THE USE OF SINGLE PEDIATRIC CADAVER KIDNEYS FOR TRANSPLANTATION1

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Abstract

We have reviewed our experience with 126 single pediatric cadaver kidneys (donor ages 9 months to 16 years) transplanted over a 10-year period. There were 17 donors aged 0–2 years, 55 donors aged 0–6 years, 34 donors aged 7–12 years, and 37 donors aged 13–16 years. One-year patient and graft survival was 88.2% 76.5%, 91%/74%, 88.3%/69.1%, and 94.4%/80.6% for the respective groups. One-year patient and graft survival for an adult donor control group was 93%/69%. The percentage of recipients requiring dialysis in the early posttransplant period was 70.6%, 54.5%, 52.9%, 51.4%, and 52.4% for all groups, respectively. The time to reach a nadir creatinine was similar in all groups (24–30 days). While the functional outcome was comparable to cadaver transplantation utillizing adult donor kindneys, a higher incidence of infectious and technical complications were encountered in the young-donor-age groups. Overall, there were 12 ureteral complications (8 fistulas, 4 stenoses), 3 bladder fistulas, and 4 renal artery setenoses. The urologic complication rate in kidneys from donors 0–2 years of age was 23.% (all ureteral fistulas) versus 5% in the kidneys from adult donors. Only one graft was lost due to a technical complication.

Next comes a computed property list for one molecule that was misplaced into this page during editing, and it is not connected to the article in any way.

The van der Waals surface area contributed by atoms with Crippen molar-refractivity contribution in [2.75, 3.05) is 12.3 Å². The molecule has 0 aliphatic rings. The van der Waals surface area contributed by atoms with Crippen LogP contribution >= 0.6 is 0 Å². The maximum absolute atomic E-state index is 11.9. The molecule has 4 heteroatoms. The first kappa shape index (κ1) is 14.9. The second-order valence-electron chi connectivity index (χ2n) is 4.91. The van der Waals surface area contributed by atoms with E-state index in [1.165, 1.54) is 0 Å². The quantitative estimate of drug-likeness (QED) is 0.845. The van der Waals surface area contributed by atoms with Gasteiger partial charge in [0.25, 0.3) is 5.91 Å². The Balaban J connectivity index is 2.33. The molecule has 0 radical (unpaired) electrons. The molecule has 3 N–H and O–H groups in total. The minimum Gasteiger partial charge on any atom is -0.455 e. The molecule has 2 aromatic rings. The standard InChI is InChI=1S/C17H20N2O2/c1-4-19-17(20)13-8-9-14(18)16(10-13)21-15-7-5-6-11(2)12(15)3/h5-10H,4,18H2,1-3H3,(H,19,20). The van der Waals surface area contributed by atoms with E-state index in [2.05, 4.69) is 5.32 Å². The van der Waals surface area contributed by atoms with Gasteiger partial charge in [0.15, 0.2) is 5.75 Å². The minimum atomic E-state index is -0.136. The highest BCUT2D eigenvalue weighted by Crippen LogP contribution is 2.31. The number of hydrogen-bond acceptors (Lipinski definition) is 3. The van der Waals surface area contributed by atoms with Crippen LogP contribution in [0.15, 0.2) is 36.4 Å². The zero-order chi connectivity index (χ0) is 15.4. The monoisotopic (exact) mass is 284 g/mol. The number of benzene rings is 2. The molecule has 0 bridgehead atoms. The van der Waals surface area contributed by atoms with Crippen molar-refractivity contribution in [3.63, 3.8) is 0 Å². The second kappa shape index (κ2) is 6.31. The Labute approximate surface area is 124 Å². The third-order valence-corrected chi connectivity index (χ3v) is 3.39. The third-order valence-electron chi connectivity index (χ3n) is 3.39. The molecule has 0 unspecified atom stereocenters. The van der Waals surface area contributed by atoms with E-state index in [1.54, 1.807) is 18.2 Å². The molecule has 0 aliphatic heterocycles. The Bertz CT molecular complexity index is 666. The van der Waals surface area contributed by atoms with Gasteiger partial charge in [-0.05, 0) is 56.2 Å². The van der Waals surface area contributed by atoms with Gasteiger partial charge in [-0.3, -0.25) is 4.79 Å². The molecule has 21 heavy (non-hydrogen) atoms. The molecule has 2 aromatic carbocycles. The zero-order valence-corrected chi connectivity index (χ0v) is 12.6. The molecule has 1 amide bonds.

We conclude that, while cadaver kidneys from donors in the young age groups may be utilized successfully for transplantation, a higher incidence of urologic complications may be associated with their use. Careful harvesting and intraoprative techniques may minimize complications when utilizing kidneys from these donors.

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